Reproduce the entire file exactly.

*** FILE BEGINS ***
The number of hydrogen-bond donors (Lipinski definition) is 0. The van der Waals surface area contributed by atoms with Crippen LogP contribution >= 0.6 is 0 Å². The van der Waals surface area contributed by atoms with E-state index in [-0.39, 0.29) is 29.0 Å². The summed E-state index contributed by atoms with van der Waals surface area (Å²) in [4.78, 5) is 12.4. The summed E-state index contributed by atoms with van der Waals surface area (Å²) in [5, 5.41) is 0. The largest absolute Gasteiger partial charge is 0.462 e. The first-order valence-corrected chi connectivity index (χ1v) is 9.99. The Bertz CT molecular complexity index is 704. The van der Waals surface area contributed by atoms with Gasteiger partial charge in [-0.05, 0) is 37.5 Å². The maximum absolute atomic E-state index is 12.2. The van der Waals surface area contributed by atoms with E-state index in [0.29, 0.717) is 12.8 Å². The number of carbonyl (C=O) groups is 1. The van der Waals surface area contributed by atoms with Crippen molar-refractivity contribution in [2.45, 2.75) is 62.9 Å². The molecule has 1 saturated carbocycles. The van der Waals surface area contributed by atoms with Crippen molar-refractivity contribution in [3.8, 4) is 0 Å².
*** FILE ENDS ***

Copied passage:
The number of hydrogen-bond donors (Lipinski definition) is 0. The van der Waals surface area contributed by atoms with Crippen LogP contribution >= 0.6 is 0 Å². The van der Waals surface area contributed by atoms with E-state index in [-0.39, 0.29) is 29.0 Å². The summed E-state index contributed by atoms with van der Waals surface area (Å²) in [4.78, 5) is 12.4. The summed E-state index contributed by atoms with van der Waals surface area (Å²) in [5, 5.41) is 0. The largest absolute Gasteiger partial charge is 0.462 e. The first-order valence-corrected chi connectivity index (χ1v) is 9.99. The Bertz CT molecular complexity index is 704. The van der Waals surface area contributed by atoms with Gasteiger partial charge in [-0.05, 0) is 37.5 Å². The maximum absolute atomic E-state index is 12.2. The van der Waals surface area contributed by atoms with E-state index in [0.29, 0.717) is 12.8 Å². The number of carbonyl (C=O) groups is 1. The van der Waals surface area contributed by atoms with Crippen molar-refractivity contribution in [2.45, 2.75) is 62.9 Å². The molecule has 1 saturated carbocycles. The van der Waals surface area contributed by atoms with Crippen molar-refractivity contribution in [3.8, 4) is 0 Å².